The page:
Dari Kuliah ke Jalan Raya: Kisah Sekumpulan Pelajar UKM by S. Arutchelvan (Jerit and SIRD, 2007, 224 pages)
The political parties and organisations of the Malay Left in those pre-Merdeka days still existed within a communal (racialised) framework. This is because they could not see themselves as anything other than Malay. How, then, to create an independent Malay nation when half of the population was not Malay?
There were a few conflicting ideas about how to resolve this. One would be to classify non-Malays as Malays as well. Founder Onn Jaafar didn’t manage to achieve this within his own non-left party UMNO, and so he was forced out. The new government reached a kind of compromise with regards to the other races; this is where the words ‘social contract’ came in. (More on that next week).
And so we find ourselves, many decades after Independence, still held mainly captive by racial parties. A racial party need not necessarily be a racist party, but the temptation is awfully great, wouldn’t you say?
Racialised local discourse filters down even to campus politics. This is not surprising because campus activism is often a training-ground for national politicians.
S. Aruthchelvan entered Universiti Kebangsaan Malaysia (UKM) as an undergraduate in 1987. Officially, no association was allowed to explicitly represent one race. This was due to a ban by the then-Education Minister Anwar Ibrahim, after tense situations erupted two years before that on the issue of dragon dances. (Remember? Well, that’s a different story).
Although not officially racial, student groups still managed to be ethnic-based by using religious and cultural signifiers. This was the situation that greeted the young Arutchelvan and his friends.
Dari Kuliah ke Jalan Raya paints an exciting picture of political intrigue. There are power struggles, accusations of financial abuse, bullying and intimidation, switched and strategic allegiances, boycotts, anonymous campaigning by pigeonhole pamphleteering (this was before email and SMS blasts) – everything except indelible ink! It’s a wonder anyone had time for classes.
Arutchelvan’s political trajectory is also instructive. Initially, he allied himself to a clandestine Indian-based organization. This is after the annual Ponggal celebration dinner organised by his seniors were found to be financially dodgy, with RM5,000 unaccounted for. He was also shocked that the caste system was perpetuated on campus, right down to cooking and study groups. This led to the establishment of GABERKAS (Gerakan Banteras Kasta) (the Caste Elimination Movement).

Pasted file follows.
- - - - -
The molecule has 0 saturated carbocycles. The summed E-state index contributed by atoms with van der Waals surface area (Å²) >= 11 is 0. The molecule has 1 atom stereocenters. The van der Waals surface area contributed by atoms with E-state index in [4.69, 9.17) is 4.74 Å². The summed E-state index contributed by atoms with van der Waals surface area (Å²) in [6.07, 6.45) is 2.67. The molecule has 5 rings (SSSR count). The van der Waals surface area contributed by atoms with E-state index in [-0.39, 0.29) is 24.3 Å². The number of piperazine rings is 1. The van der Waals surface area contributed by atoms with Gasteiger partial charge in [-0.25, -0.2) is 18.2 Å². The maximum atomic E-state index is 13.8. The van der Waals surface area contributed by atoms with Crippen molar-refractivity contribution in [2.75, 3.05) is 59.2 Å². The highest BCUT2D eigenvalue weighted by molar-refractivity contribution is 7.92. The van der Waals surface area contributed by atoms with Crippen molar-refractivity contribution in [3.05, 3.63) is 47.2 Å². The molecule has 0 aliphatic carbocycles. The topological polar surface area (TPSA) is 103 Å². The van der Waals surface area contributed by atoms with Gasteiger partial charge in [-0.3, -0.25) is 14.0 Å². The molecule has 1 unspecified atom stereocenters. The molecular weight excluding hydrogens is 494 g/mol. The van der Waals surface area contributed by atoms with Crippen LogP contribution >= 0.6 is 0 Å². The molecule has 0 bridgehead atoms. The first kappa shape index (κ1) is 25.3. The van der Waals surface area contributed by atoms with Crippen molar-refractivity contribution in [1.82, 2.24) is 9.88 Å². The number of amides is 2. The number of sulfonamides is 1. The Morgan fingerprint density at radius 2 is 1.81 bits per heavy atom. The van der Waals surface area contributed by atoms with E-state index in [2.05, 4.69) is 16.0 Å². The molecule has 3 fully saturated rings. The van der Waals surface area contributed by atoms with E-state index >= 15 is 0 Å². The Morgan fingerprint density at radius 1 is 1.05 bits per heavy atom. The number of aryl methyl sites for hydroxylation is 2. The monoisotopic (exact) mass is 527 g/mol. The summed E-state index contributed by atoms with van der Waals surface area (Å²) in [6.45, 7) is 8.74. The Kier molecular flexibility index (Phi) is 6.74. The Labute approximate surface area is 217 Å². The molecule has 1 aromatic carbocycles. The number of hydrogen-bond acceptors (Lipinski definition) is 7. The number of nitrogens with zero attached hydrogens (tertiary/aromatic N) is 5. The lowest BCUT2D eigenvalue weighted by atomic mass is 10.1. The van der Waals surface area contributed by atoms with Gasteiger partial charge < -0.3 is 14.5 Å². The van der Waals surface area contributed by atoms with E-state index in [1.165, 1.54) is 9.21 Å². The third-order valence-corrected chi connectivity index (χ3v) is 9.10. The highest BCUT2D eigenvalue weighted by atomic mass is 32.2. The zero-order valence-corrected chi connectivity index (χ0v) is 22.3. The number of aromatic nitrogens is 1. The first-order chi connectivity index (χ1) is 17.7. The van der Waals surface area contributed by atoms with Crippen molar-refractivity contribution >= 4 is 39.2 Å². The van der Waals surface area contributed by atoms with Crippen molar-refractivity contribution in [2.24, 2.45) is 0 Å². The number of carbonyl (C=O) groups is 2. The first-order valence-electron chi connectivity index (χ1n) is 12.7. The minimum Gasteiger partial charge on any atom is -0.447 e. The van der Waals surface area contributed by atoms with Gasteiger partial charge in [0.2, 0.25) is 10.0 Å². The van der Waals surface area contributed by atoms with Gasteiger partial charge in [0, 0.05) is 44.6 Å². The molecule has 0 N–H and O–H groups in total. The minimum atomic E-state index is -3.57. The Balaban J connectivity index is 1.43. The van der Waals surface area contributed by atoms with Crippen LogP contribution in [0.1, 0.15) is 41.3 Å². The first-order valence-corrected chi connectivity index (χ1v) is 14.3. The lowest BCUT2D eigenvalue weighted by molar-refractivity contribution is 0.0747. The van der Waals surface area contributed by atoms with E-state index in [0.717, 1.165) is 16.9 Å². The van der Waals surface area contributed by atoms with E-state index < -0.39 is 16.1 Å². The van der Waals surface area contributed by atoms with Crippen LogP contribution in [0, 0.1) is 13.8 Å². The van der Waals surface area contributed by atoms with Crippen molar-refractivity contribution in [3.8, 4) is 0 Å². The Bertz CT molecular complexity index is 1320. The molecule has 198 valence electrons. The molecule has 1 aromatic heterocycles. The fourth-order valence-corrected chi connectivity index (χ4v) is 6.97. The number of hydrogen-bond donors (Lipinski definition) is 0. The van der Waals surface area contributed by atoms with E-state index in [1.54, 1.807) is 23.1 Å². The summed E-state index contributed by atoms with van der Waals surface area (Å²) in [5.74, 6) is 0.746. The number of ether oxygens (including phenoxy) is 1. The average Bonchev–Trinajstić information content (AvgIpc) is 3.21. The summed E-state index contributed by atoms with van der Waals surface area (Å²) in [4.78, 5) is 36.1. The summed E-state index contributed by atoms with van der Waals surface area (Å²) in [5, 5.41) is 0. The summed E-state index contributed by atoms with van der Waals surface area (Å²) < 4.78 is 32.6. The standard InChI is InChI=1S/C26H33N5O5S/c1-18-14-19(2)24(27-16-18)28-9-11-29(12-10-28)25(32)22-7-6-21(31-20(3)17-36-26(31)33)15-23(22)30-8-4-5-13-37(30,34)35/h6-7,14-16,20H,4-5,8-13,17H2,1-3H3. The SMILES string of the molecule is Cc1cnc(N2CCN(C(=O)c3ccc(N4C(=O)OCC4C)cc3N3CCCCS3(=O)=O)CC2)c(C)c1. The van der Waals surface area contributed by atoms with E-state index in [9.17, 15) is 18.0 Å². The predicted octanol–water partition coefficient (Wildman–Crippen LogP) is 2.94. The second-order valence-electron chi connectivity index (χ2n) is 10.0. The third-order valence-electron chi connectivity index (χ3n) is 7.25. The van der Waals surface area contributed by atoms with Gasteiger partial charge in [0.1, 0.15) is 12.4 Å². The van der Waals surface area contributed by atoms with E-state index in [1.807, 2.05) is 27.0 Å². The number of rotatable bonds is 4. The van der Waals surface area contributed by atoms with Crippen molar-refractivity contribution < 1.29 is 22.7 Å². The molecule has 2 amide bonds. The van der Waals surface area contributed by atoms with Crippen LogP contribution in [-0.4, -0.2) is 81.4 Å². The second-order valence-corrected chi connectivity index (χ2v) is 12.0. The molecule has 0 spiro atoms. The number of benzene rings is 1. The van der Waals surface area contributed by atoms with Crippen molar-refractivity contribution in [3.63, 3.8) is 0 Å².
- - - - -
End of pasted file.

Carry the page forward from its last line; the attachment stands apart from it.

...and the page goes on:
Doing volunteer tutoring at a poor estate brought Arutchelvan and friends into conflict with MIC president Samy Vellu, or rather his honchos. This is because they refused instructions from local MIC leaders to line up and greet the supremo, who was visiting the neighbouring village. The words thrown at the students: “You’ve forgotten who gave you your scholarships!” That line alone tells a lot about old-school, feudalist politics.
Constant exposure to exploited plantation workers made Arutchelvan realise not only the limits of ethnic politics, but also that merely teaching the kids to pass exams won’t do much to improve their lot. The workers themselves needed the political awareness of how they were being screwed over.
Many more twists and turns later (so many secret meetings!) Arutchelvan became the pro-tem secretary general of Parti Sosialis Malaysia. This is the most hard-core left-wing party in Malaysia and uses a class-based (rather than race-based) approach. Tellingly, while our Registrar of Societies has no qualms about approving all manner of racial parties, the PSM has been refused permission for a decade. The case is still pending in court. What gives?
This is an unusually candid memoir. It names people the author accuses of sabotage or perfidy. It also brims with passion. Written to inspire young activists (and written only after Arutchelvan read Che Guevera’s Bolivian diaries!), it is emphatic, rousing and, if I may be permitted to say, badass. The minutae of small-scale political struggle does lend the occasional note of bathos; there is otherwise not much humour.
Postscript since publication: For the first time, PSM won two seats in the last elections. (But since it is not yet a registered party, the candidates ran under the PKR banner). One of PSM’s guys even ‘slew’ Samy Vellu. Is the old style of politics represented by Samy on the way out? One hopes there are now enough smart youths who realise that ethnic leaders don’t give out scholarships out of their own pockets.
(Malay Mail, 21 May 2008)